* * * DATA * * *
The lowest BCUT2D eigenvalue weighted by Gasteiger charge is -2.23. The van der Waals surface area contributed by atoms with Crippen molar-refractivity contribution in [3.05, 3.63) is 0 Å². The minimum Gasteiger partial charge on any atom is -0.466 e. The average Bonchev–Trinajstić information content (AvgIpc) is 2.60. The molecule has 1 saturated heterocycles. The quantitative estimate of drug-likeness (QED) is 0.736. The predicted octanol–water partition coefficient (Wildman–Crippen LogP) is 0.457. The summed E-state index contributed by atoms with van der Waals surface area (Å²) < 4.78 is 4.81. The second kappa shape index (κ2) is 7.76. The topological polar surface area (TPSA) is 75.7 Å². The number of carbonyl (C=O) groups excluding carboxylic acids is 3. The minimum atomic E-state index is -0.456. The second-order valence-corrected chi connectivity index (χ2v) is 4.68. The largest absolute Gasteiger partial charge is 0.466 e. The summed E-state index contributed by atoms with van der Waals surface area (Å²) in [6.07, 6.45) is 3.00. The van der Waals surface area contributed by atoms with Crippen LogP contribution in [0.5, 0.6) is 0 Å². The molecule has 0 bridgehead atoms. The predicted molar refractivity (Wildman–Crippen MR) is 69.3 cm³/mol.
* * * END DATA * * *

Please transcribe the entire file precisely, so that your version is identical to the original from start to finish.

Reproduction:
The lowest BCUT2D eigenvalue weighted by Gasteiger charge is -2.23. The van der Waals surface area contributed by atoms with Crippen molar-refractivity contribution in [3.05, 3.63) is 0 Å². The minimum Gasteiger partial charge on any atom is -0.466 e. The average Bonchev–Trinajstić information content (AvgIpc) is 2.60. The molecule has 1 saturated heterocycles. The quantitative estimate of drug-likeness (QED) is 0.736. The predicted octanol–water partition coefficient (Wildman–Crippen LogP) is 0.457. The summed E-state index contributed by atoms with van der Waals surface area (Å²) < 4.78 is 4.81. The second kappa shape index (κ2) is 7.76. The topological polar surface area (TPSA) is 75.7 Å². The number of carbonyl (C=O) groups excluding carboxylic acids is 3. The minimum atomic E-state index is -0.456. The second-order valence-corrected chi connectivity index (χ2v) is 4.68. The largest absolute Gasteiger partial charge is 0.466 e. The summed E-state index contributed by atoms with van der Waals surface area (Å²) in [6.07, 6.45) is 3.00. The van der Waals surface area contributed by atoms with Crippen LogP contribution in [0.5, 0.6) is 0 Å². The molecule has 0 bridgehead atoms. The predicted molar refractivity (Wildman–Crippen MR) is 69.3 cm³/mol.